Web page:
Little kangaroos on a big journey


The Bennett's kangaroo is a subspecies of the red-necked wallaby and is found in eastern and south-eastern Australia and Tasmania. There it inhabits grasslands and eucalypt forests. These predominantly crepuscular kangaroos live either sociably in groups or solitary.

After a short gestation period of 29-30 days, the young of the Bennett's kangaroo are not born in their mother's pouch, but have to climb from the birth canal into the pouch on their own. It is remarkable that the newborn is still in an embryo-like state. Only the clawed front legs are already very well developed. A trail of saliva left by the mother before birth helps the young animal to find its way into the pouch.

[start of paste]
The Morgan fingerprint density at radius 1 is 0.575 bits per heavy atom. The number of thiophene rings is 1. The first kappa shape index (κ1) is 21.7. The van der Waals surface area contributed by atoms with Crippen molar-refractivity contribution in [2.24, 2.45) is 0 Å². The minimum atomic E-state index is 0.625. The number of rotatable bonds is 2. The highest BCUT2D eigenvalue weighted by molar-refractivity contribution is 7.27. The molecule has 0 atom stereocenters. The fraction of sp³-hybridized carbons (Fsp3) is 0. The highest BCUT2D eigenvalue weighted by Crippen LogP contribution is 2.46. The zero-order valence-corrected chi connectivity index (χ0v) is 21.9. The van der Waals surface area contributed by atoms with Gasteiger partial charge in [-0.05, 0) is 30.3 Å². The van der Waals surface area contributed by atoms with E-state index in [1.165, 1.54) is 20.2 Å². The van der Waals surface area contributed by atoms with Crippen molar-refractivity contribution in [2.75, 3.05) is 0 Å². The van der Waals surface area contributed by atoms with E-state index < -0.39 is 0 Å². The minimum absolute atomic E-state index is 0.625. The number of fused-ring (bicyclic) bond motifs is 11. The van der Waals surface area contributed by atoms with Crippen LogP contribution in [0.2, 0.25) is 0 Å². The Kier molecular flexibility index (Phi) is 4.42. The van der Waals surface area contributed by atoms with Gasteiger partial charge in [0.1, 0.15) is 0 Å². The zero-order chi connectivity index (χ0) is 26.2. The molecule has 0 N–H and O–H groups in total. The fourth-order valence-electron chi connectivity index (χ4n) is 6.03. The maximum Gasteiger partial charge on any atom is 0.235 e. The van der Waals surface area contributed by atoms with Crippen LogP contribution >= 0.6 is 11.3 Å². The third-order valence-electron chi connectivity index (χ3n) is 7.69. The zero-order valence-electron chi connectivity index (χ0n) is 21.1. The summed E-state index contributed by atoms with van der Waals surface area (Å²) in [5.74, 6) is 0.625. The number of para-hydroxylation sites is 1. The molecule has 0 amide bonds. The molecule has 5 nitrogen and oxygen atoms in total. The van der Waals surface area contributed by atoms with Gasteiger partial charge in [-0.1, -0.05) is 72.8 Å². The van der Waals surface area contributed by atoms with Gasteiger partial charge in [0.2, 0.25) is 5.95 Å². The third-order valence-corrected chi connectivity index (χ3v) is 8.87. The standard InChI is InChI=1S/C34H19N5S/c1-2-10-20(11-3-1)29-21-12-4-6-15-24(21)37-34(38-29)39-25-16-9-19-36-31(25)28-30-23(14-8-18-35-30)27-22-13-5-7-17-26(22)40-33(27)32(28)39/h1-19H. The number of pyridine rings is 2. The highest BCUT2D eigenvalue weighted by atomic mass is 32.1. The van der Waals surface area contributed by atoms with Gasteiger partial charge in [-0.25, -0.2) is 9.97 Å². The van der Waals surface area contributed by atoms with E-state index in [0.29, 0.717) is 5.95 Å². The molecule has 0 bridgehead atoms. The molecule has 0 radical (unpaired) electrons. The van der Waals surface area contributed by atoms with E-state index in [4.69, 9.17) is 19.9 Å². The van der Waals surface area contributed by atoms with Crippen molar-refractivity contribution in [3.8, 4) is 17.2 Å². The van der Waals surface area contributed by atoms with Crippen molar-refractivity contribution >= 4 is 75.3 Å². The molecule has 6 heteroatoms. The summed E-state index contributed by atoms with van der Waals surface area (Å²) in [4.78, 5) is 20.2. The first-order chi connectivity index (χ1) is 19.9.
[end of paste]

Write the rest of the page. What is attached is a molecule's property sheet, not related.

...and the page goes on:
Facts and figures

  • Animal species: Bennett's kangaroo
  • Scientific name: Macropus rufogriseus
  • Size: 70-90cm (head-torso length)
  • Weight: 14 - 19kg
  • Maximum age: 15 years
  • Gestation period: 30 days additional dormancy, pouch gestation period 280 days
  • Social structure: Loose groups or loners
  • Food: Grasses, herbs

Habitat and origin

  • Distribution: Eastern & south-eastern Australia, Tasmania
  • Habitat: Eucalypt forests, open grasslands